Healthy Corner Store Initiative is a Local Home Run

Alma L. Figueroa

We’ve discussed the pros and cons of corner stores in the past. The pros? Convenience. The cons? Lack of healthy foods, litter, ragtag signs, loitering, etc.

Decades ago, the corner store was an essential place to get all sorts of kitchen necessities, including milk, eggs, bread… all of the items that families would need to cook wholesome meals. But over time, as destination-driven grocery stores sprang up, the corner store’s role began to change. Canned goods, chips, candy, cigarettes… these became the standard types of products that filled the shelves, which is unfortunate.

What is even more unfortunate is that the corner stores became the sole option for families that lived in ‘food deserts’ – neighborhoods where it was hard to source healthy food options. In the Buffalo-Niagara region, there are nearly 56,000 households that are located in food deserts.

In 2016, the Healthy Corner Store Initiative was launched to combat the pervasive problem, that was leading to widespread, adverse health issues in low income neighborhoods, including mounting obesity trends. The idea was to start working with the storeowners, to introduce convenient, healthy, and affordable food selections, as well as resources and demonstrations, to better educate customers.

Photo of bags filled with healthy foods, and recipe books

Today there are over a dozen corner stores on the city’s East Side, participating in the initiative. And now, the program is entering into its next phase, thanks to a funding boost from Highmark Blue Cross Blue Shield of Western New York’s Blue Fund. Not only is the funding going towards further implementing the program, it also includes opportunities for the corner stores to embark upon key renovations that will prompt people to shop for healthier food selections. For example, one location boasts a “Healthy Hub,” featuring an educational area, furniture, and a standing space for tabling demonstrations. A number of the corner stores have introduced grab ‘n’ go coolers to keep the products as fresh as possible.

A fridge featuring healthy products
Grab ‘n’ go cooler takes on a whole new meaning

I spoke to Sheila Bass, team leader of the Healthy Corner Store Initiative, who told me that the initiative has not only been well-received, it’s also been picking up speed. She said that these stores are typically known for unhealthy options such as hotdogs, lottery tickets, candy, etc.

According to Bass, the ‘all hands on deck’ approach is possible thanks to a broad coalition of partners that is helping to rethink the role of the corner store.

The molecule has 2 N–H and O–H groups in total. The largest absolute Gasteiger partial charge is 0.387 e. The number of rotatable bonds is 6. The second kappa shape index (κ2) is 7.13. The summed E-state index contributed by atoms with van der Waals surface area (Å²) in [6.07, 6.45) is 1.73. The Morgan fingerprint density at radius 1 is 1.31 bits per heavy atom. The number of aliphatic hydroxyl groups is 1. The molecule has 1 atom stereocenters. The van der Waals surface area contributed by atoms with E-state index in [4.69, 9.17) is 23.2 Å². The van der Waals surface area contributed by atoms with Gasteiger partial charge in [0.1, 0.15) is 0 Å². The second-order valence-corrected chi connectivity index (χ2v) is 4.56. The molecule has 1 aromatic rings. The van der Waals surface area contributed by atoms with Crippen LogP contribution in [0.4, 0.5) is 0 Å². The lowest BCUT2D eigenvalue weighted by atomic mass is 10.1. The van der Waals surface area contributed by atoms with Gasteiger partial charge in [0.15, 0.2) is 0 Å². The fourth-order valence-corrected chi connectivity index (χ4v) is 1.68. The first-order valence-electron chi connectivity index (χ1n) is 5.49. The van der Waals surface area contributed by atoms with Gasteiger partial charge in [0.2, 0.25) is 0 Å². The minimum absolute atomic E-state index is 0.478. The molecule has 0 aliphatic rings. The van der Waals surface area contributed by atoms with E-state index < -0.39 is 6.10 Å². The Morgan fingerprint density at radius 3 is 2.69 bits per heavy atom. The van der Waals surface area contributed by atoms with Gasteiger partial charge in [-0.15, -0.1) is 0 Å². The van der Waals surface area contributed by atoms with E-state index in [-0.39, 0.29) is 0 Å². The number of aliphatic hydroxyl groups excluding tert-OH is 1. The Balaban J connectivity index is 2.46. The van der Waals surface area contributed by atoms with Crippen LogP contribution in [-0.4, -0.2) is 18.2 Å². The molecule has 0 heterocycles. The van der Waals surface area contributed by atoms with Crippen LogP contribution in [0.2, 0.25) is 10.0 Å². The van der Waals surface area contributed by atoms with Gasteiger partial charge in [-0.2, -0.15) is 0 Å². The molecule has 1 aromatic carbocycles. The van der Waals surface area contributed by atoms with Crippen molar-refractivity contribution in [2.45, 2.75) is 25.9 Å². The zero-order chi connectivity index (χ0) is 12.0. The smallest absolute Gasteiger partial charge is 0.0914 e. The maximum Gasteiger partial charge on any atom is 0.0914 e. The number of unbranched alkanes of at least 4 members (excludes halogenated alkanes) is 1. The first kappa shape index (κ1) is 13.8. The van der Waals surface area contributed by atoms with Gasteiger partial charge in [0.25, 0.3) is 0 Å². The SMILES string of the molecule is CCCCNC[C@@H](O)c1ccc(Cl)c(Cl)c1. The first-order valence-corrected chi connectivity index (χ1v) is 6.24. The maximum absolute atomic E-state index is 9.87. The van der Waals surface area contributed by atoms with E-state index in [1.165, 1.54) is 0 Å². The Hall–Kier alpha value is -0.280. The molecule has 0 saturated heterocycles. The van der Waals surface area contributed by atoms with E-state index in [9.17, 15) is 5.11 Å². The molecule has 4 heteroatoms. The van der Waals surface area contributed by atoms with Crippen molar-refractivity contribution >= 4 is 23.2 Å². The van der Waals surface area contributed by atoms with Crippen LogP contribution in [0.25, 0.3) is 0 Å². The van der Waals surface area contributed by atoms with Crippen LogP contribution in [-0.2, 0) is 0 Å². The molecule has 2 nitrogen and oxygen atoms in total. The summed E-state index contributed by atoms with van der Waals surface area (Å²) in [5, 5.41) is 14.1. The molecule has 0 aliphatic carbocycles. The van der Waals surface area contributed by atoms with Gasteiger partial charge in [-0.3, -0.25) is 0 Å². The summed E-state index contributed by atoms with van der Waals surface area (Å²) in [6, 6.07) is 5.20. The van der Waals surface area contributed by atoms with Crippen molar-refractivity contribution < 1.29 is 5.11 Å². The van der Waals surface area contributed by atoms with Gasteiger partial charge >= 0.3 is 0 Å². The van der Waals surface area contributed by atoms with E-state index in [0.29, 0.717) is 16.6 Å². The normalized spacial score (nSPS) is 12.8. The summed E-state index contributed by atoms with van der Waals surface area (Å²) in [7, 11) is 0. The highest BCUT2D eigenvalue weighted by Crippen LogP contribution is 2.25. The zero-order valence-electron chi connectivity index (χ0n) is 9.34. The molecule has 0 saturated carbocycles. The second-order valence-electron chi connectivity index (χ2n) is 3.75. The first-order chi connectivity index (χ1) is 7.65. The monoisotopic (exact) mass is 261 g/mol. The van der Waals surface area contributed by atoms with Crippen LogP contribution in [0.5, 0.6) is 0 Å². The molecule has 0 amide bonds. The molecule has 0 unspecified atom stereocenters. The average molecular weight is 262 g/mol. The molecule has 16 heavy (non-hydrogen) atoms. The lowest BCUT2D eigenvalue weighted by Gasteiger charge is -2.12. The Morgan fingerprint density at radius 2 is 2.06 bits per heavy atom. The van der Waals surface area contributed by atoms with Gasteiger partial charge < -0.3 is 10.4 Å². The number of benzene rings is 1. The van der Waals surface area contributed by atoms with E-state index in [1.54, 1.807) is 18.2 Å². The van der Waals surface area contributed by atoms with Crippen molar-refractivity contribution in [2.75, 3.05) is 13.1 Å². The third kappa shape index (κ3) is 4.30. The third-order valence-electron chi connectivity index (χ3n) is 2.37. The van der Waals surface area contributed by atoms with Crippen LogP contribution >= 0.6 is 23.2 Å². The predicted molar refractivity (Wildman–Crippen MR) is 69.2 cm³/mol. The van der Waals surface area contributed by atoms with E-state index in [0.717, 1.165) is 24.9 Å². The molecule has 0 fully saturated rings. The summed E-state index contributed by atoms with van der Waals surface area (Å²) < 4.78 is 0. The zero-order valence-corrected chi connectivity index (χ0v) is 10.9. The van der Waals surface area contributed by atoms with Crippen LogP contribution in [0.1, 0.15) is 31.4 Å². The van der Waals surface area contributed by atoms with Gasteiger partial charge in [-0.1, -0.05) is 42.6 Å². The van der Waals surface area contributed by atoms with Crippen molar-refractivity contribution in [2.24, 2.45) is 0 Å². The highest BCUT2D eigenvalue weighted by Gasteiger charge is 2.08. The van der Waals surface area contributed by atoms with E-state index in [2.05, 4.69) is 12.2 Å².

“We asked folks to reimagine their local corner stores,” said Bass. “Then, we introduced the things that they felt were important. We started to conduct tabling events, lessons right in the stores, set up information and signage, and introduced low sodium-high fibre products that combat obesity and cancer. A lot of people wanted to know how they could plan meals, and how to stretch their dollars. We introduced $5 coupons called Health Bucks. We’re meeting people at the places that they frequent – we’re meeting them at libraries, and community centers.”

Another way that the project (a 5-tier approach) is being successfully implemented is by engaging Healthy Food Community Advocates – a trainer-to-trainer model where people who live in the neighborhood are the ‘boots on the ground’ champions of various programs. The Advocates interact with the corner stores, to make sure that everything is running according to plan. After all, they have a vested interest in shaping the future of their neighborhoods, which includes caring about the health of the residents.

Photo of Rocky, Store Owner, Golden Corner
Heart Health Month – Rocky, Store Owner, Golden Corner

Another component of the project is the Refresh Fund, which involves the beautification of the stores, which can tend to look pretty dumpy. Corner stores interested in participating go through an application process, to request a redesign, which can include new awnings, and signage. To date, six stores have applied, and three have been approved. Then there’s Shelf Talkers – in-store signs that help customers to identify healthy food choices. There are also plenty of giveaways, to ensure that customers have the proper culinary resources (such as blenders and crockpots) to make healthy foods at home, instead of relying upon fried foods, for example.